There are several firewall packages available on Raspberry Pi OS: iptables or ufw for example.
There is also OpenWRT, a Raspberry Pi compatible distribution, to create a router firewall.

In this post, I’ll use iptables, the most used.
It’s already installed on your Raspberry Pi, so there’s nothing else to do.

See the current configuration

Before adding rules, you need to check the current configuration.
To do this, use the command:
sudo iptables -L

You should get something like that:

We find the input, output and forward parts I talked about previously.
For each we see that the default policy is ACCEPT, so everything allowed except what we add (blacklist mode).

You can use this command later to check if the new rules you add correspond to what you want.

Enable Internet forwarding

Before going into more details, we’ll just add some basic rules to allow the Internet traffic:

  • Type these 3 commands:
    sudo iptables -t nat -A POSTROUTING -o eth0 -j MASQUERADE
    sudo iptables -A FORWARD -i eth0 -o wlan0 -m state --state RELATED,ESTABLISHED -j ACCEPT
    sudo iptables -A FORWARD -i wlan0 -o eth0 -j ACCEPT
  • You don’t need to understand them right now, I will explain everything in the next parts.
    But once done, you should have an Internet access working on your access point.
  • Here are the rules you have now, with iptables -L
    iptables list current configuration

Add a FORWARD rule

We’ll use the iptables command to add new rules in the firewall.
Every network is different, so every firewall rules table is different.
I’ll start by an example, and then I’ll give you the whole syntax to add specific rules in your environment.

  • Start by resetting the iptables configuration
    sudo iptables -F
    The order is important in the rules list, and as the router already accept everything in the forward section, we can’t block specific connections.
  • Add a DROP rule
    sudo iptables -A FORWARD -p tcp --dport 80 -j DROP
    This command specifies that:
    – we add a new rule (-A)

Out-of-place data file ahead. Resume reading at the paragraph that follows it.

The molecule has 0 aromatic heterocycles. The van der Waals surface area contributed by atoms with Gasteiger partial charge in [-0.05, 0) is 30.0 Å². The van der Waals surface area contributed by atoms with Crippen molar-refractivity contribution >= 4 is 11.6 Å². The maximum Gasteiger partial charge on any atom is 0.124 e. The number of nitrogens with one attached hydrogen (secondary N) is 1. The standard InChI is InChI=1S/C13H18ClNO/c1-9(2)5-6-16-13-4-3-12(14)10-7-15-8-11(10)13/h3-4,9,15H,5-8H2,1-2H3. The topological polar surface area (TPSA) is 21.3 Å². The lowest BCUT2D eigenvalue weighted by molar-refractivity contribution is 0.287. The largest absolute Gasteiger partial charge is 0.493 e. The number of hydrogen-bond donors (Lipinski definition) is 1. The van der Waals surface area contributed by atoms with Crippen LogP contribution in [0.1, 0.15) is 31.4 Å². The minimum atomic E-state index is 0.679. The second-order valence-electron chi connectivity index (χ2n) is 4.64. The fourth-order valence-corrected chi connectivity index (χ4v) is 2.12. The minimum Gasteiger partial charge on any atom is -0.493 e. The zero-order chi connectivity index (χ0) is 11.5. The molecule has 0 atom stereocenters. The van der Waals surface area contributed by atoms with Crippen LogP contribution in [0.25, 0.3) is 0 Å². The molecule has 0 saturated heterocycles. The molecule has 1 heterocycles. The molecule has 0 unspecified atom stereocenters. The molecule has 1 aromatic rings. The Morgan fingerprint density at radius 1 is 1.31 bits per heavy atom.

– in the forward section (FORWARD)
    – for the tcp protocol (-p tcp)
    – for the HTTP port (–dport 80)
    – and the action is to DROP everything (timeout connection)
  • Use the 3 commands I gave you in the previous part to allow the other Internet traffic
  • After that, you should not be able to access a website like this one for example (but sites in HTTPS still work)

It’s ok, your first rule is operational.
You can use iptables -F to remove all rules and start again.
Or you can use the same command with the -D operator instead of -A.
sudo iptables -D FORWARD -p tcp --dport 80 -j DROP

This command allows you to delete a specific rule and not all like with the -F.

Iptables command syntax

As you should already understand, you can now use the same command template to create the firewall rules you need.

The command template is:
iptables -<operation> <direction> -p <protocol> --dport <port> -j <action>

  • operation:
    • -F: flush, remove all rules, it requires no other parameters
    • -A: append, add a new rule
    • -D: delete, remove an existing rule
  • direction: INPUT, OUTPUT or FORWARD (see the previous section)
  • protocol: mainly TCP or UDP
  • port: the port number you want to create your rule for
    You can find a list of common ports here
  • action: Define the choice to make for the corresponding traffic
    • ACCEPT: Allow access (while in whitelist mode)
    • REJECT: Deny access and tell the sender it’s not allowed
    • DROP: Deny access but don’t tell the sender

This is the short introduction to what you’ll mainly use.
If you need further information, use “man iptables” or check this page for all parameters.

Switch to whitelist

As you can see with “iptables -L”, we are in blacklist mode: ACCEPT all except the rules we add.

If you are in a stricter environment, switch to whitelist mode.
For example, if you are creating a free Wi-Fi in a hotel or other business, you probably want to allow only a few ports (like web and mails).

To do this, you need to create a list of all ports you want to allow.
If you do all the commands manually, you’ll lose access after the first one 🙂
So, the easiest way is to create a script that run all commands at once.